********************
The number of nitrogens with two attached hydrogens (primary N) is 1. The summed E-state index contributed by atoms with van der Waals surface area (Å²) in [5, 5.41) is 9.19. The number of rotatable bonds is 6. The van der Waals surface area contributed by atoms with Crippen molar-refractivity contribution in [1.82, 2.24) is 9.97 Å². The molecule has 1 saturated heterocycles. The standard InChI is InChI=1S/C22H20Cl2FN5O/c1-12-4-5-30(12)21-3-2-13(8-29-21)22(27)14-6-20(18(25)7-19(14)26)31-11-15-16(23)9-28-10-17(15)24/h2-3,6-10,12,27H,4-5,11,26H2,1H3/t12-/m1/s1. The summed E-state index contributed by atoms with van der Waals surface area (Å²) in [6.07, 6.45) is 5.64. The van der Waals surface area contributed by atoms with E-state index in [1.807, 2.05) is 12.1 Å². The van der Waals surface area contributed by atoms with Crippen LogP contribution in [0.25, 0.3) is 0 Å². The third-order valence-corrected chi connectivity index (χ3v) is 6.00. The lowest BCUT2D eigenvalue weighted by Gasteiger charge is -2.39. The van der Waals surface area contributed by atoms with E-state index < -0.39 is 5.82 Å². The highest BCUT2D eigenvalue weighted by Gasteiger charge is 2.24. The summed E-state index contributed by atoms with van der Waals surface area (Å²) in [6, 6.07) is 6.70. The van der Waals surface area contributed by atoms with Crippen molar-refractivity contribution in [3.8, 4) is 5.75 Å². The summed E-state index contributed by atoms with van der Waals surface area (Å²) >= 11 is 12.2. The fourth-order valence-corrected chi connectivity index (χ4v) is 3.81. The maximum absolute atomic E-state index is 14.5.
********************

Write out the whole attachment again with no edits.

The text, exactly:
The number of nitrogens with two attached hydrogens (primary N) is 1. The summed E-state index contributed by atoms with van der Waals surface area (Å²) in [5, 5.41) is 9.19. The number of rotatable bonds is 6. The van der Waals surface area contributed by atoms with Crippen molar-refractivity contribution in [1.82, 2.24) is 9.97 Å². The molecule has 1 saturated heterocycles. The standard InChI is InChI=1S/C22H20Cl2FN5O/c1-12-4-5-30(12)21-3-2-13(8-29-21)22(27)14-6-20(18(25)7-19(14)26)31-11-15-16(23)9-28-10-17(15)24/h2-3,6-10,12,27H,4-5,11,26H2,1H3/t12-/m1/s1. The summed E-state index contributed by atoms with van der Waals surface area (Å²) in [6.07, 6.45) is 5.64. The van der Waals surface area contributed by atoms with E-state index in [1.807, 2.05) is 12.1 Å². The van der Waals surface area contributed by atoms with Crippen LogP contribution in [0.25, 0.3) is 0 Å². The third-order valence-corrected chi connectivity index (χ3v) is 6.00. The lowest BCUT2D eigenvalue weighted by Gasteiger charge is -2.39. The van der Waals surface area contributed by atoms with E-state index < -0.39 is 5.82 Å². The highest BCUT2D eigenvalue weighted by Gasteiger charge is 2.24. The summed E-state index contributed by atoms with van der Waals surface area (Å²) in [6, 6.07) is 6.70. The van der Waals surface area contributed by atoms with Crippen molar-refractivity contribution in [3.8, 4) is 5.75 Å². The summed E-state index contributed by atoms with van der Waals surface area (Å²) >= 11 is 12.2. The fourth-order valence-corrected chi connectivity index (χ4v) is 3.81. The maximum absolute atomic E-state index is 14.5.